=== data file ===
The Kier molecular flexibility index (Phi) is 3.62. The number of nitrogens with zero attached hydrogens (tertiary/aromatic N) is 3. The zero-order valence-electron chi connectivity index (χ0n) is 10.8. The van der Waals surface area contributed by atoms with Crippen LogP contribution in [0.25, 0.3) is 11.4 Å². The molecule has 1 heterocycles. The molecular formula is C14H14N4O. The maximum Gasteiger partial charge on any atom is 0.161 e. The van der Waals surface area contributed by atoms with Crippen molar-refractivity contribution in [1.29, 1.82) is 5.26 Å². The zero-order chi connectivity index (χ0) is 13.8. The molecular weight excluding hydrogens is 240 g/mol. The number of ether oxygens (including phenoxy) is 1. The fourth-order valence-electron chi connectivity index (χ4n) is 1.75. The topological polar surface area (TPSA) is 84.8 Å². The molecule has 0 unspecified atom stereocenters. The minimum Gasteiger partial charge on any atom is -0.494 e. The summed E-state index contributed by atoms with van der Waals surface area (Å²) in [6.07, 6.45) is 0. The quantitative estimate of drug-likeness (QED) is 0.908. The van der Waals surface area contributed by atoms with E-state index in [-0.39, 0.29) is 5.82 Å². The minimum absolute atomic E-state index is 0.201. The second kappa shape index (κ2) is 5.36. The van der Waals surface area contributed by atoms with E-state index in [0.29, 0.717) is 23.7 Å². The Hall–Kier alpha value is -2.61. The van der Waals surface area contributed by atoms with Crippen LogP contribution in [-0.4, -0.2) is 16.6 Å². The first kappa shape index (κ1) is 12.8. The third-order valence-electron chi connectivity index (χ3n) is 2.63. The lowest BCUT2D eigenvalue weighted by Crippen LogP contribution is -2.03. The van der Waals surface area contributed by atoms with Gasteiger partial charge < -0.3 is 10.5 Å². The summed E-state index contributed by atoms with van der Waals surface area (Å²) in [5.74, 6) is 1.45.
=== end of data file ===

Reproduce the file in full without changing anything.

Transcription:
The Kier molecular flexibility index (Phi) is 3.62. The number of nitrogens with zero attached hydrogens (tertiary/aromatic N) is 3. The zero-order valence-electron chi connectivity index (χ0n) is 10.8. The van der Waals surface area contributed by atoms with Crippen LogP contribution in [0.25, 0.3) is 11.4 Å². The molecule has 1 heterocycles. The molecular formula is C14H14N4O. The maximum Gasteiger partial charge on any atom is 0.161 e. The van der Waals surface area contributed by atoms with Crippen molar-refractivity contribution in [1.29, 1.82) is 5.26 Å². The zero-order chi connectivity index (χ0) is 13.8. The molecular weight excluding hydrogens is 240 g/mol. The number of ether oxygens (including phenoxy) is 1. The fourth-order valence-electron chi connectivity index (χ4n) is 1.75. The topological polar surface area (TPSA) is 84.8 Å². The molecule has 0 unspecified atom stereocenters. The minimum Gasteiger partial charge on any atom is -0.494 e. The summed E-state index contributed by atoms with van der Waals surface area (Å²) in [6.07, 6.45) is 0. The quantitative estimate of drug-likeness (QED) is 0.908. The van der Waals surface area contributed by atoms with E-state index in [-0.39, 0.29) is 5.82 Å². The minimum absolute atomic E-state index is 0.201. The second kappa shape index (κ2) is 5.36. The van der Waals surface area contributed by atoms with E-state index in [0.29, 0.717) is 23.7 Å². The Hall–Kier alpha value is -2.61. The van der Waals surface area contributed by atoms with Crippen LogP contribution in [-0.4, -0.2) is 16.6 Å². The first kappa shape index (κ1) is 12.8. The third-order valence-electron chi connectivity index (χ3n) is 2.63. The lowest BCUT2D eigenvalue weighted by Crippen LogP contribution is -2.03. The van der Waals surface area contributed by atoms with Gasteiger partial charge < -0.3 is 10.5 Å². The summed E-state index contributed by atoms with van der Waals surface area (Å²) in [5.74, 6) is 1.45.